- Since you’re new, people are likely going to be curious about you and will be more open to talking with you. Take advantage of this.
Join after school activities.It doesn’t matter whether it’s a club, the theatre group or a sports team. It’ll give you the chance to meet new people that you’ll see regularly, two things that encourage the formation of new friendships. On top of that, joining extra-curricular activities means you’ll find others who enjoy the things you do more easily.
- You can also use this opportunity to try new things you might not have wanted to do at your old school. A new school is a chance to reinvent yourself, so don’t be afraid to try new things!
Look for other people who are new to the school.You're probably not the only one and at the very least, you'll have one thing in common: you're both in an unfamiliar environment. Since being new is something that you all have in common, making new friends shouldn't be that hard. Talk about your old school, your new school, your opinions, grades, teachers, and you’re bound to find something in common.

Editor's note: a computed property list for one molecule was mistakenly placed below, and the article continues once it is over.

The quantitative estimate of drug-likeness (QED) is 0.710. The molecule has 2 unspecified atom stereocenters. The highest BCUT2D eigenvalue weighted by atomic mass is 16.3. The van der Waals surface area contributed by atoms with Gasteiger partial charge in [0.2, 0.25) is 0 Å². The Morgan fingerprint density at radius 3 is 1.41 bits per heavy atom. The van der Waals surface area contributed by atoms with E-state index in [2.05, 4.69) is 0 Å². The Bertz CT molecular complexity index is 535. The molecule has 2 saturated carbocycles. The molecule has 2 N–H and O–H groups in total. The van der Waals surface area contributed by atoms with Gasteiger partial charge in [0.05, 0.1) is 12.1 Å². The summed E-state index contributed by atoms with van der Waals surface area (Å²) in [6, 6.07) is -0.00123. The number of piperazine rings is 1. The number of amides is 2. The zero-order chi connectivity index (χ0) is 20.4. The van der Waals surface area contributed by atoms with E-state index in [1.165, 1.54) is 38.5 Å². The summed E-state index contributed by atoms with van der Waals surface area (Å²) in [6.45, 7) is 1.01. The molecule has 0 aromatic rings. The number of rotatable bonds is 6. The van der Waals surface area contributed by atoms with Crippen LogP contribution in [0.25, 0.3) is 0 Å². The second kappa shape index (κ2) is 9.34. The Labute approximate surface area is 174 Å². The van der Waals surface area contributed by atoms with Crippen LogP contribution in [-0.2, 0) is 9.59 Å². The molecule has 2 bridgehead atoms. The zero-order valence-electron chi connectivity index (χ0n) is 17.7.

Try to sit in the middle of the classroom.You’ll be noticed more there than at the front or the back of the class. You’ll have an easier time making conversation with people, and are more likely to be paired up with a variety of people for group projects.
Give it time.You might not necessarily make friends on your first day at your new school, and that’s ok. Building friendships takes time, and you need to find the right people as well. As long as you don’t give up, you’ll eventually find people you can call your friends.
QuestionThis was helpful, but I still need help starting a conversation when I'm really shy.wikiHow ContributorCommunity AnswerTry sitting a couple seats away from someone who looks nice, but not so close that it looks like you're crashing a group of friends. Smile at them and see if they start a conversation.Thanks!
- Don't listen to gossip or rumors about other people. Get to know them yourself and learn who they really are, not what others think of them.